Barton was the marquee signing in the summer of 2016 but he was effectively booted out after he undermined Mark Warburton in the fall-out of the 5-1 defeat at Celtic Park only ten weeks into his Ibrox career.
However, having been team-mates at Burnley, Arfield turned to Barton for advice when he heard Rangers were in the market.
Barton, who takes over as boss of Fleetwood Town next month, was nothing but glowing in his praise of the Ibrox club despite his very indifferent experience.
Arfield, who has signed a four-year deal with Rangers after leaving the Clarets, said: “I spoke to Joe. He told me fully, 100 per cent, to go for it and take this opportunity.
“I understand that he left here on bad terms but he certainly doesn’t bad-mouth the club in any way.
“He was full of encouragement about everything. How the place is run, the training ground, the fans, the stature of the club.
“I picked his brains because I am good mates with Joe and I wanted to get his version on things. He rubberstamped this as the best move for me.”
Barton’s move to Rangers might have been ultimately disastrous but Arfield feels sure he can make a major impact in the Steven Gerrard revolution. Allan McGregor was brought back on a two-year deal while Jamie Murphy’s permanent switch from Brighton was also confirmed on Friday when he penned a three-year contract.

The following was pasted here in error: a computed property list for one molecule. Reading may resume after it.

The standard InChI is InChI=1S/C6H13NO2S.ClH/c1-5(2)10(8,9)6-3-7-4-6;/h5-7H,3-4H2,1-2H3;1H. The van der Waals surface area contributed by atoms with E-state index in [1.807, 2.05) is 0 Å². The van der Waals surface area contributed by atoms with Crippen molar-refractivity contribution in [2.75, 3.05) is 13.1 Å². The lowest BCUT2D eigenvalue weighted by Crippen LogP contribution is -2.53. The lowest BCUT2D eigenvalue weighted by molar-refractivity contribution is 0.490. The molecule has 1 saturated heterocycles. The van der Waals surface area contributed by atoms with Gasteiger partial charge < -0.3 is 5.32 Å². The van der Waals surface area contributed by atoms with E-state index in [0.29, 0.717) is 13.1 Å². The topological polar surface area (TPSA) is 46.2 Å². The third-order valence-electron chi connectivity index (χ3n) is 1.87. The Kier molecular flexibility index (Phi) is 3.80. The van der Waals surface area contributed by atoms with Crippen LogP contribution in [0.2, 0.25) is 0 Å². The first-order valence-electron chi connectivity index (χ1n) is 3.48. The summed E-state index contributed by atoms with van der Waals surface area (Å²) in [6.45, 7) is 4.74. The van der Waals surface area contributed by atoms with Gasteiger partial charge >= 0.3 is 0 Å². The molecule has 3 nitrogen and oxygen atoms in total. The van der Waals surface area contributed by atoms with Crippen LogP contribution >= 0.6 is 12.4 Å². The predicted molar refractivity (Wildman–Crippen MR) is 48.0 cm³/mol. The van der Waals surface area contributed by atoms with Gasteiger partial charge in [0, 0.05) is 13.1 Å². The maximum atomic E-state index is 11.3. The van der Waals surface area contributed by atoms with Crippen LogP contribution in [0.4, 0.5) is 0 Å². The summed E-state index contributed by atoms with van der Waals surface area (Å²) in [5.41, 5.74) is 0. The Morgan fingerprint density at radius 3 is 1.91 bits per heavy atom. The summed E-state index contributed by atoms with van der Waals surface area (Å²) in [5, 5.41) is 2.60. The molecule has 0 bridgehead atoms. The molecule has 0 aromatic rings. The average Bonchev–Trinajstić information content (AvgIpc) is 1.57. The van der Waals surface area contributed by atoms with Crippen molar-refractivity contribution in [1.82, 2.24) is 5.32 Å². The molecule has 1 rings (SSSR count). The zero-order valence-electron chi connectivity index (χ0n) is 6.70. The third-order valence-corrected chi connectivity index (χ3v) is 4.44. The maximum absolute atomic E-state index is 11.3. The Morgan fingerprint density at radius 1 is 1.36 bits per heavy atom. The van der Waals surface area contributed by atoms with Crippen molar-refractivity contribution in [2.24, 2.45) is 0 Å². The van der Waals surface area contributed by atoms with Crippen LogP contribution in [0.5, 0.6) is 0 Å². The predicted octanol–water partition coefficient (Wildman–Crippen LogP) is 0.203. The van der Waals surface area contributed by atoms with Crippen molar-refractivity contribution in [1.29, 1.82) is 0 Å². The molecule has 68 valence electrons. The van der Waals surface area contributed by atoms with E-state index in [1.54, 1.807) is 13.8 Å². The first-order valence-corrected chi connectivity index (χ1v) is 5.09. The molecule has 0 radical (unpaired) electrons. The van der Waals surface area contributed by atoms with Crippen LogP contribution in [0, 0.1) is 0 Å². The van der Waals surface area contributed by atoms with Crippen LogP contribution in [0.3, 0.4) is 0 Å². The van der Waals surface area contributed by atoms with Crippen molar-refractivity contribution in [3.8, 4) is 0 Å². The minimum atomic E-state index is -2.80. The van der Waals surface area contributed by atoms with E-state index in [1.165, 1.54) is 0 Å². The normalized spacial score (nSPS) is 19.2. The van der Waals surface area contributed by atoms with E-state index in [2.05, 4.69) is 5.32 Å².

And there are expected to be a host of new names arriving in the coming weeks with as many as 11 players departing.
Arfield knows the spotlight will be on all of the Rangers players as Gerrard rebuilds the side but believes he can handle it.
He said: “I obviously know that side of it is going to be under more scrutiny, so I had to make sure how to deal with it.
“It’s not just me signing for Glasgow Rangers. It’s everyone associated with me, so everyone has to be on the same page to make it successful on the pitch.
“I lived 40 miles away from Burnley. I still lived in my house in Huddersfield.
“I wasn’t playing for them again, so they [Huddersfield fans] weren’t directly interested as Huddersfield have now gone on to better things themselves.
“You quickly get forgotten and that was nice for me.
“Obviously, it becomes a different pressure because up here now is a different thing, but I’m at that stage of my life where I fully expect that.
“I won’t be caught in the headlights. Loads of people down in England don’t realise how big football is up here, but I feel quite secure in my thinking that I know how life is probably going to change.
“Hopefully, it is going to change for the better.”